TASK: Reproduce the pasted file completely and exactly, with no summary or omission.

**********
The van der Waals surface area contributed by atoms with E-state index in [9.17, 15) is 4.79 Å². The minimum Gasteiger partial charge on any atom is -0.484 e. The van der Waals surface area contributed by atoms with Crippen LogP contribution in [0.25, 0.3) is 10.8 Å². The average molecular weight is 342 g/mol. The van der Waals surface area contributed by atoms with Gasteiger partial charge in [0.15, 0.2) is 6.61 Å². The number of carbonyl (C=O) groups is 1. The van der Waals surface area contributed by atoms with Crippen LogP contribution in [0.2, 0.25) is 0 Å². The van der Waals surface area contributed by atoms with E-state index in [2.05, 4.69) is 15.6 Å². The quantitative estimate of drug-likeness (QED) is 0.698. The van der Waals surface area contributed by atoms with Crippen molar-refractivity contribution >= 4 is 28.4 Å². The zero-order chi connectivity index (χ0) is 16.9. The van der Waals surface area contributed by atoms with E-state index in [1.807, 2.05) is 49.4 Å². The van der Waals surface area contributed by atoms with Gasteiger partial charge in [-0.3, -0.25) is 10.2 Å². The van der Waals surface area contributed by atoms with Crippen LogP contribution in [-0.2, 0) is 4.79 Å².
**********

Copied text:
The van der Waals surface area contributed by atoms with E-state index in [9.17, 15) is 4.79 Å². The minimum Gasteiger partial charge on any atom is -0.484 e. The van der Waals surface area contributed by atoms with Crippen LogP contribution in [0.25, 0.3) is 10.8 Å². The average molecular weight is 342 g/mol. The van der Waals surface area contributed by atoms with Gasteiger partial charge in [0.15, 0.2) is 6.61 Å². The number of carbonyl (C=O) groups is 1. The van der Waals surface area contributed by atoms with Crippen LogP contribution in [0.2, 0.25) is 0 Å². The van der Waals surface area contributed by atoms with E-state index in [2.05, 4.69) is 15.6 Å². The quantitative estimate of drug-likeness (QED) is 0.698. The van der Waals surface area contributed by atoms with Crippen molar-refractivity contribution >= 4 is 28.4 Å². The zero-order chi connectivity index (χ0) is 16.9. The van der Waals surface area contributed by atoms with E-state index in [1.807, 2.05) is 49.4 Å². The van der Waals surface area contributed by atoms with Gasteiger partial charge in [-0.3, -0.25) is 10.2 Å². The van der Waals surface area contributed by atoms with Crippen LogP contribution in [-0.2, 0) is 4.79 Å².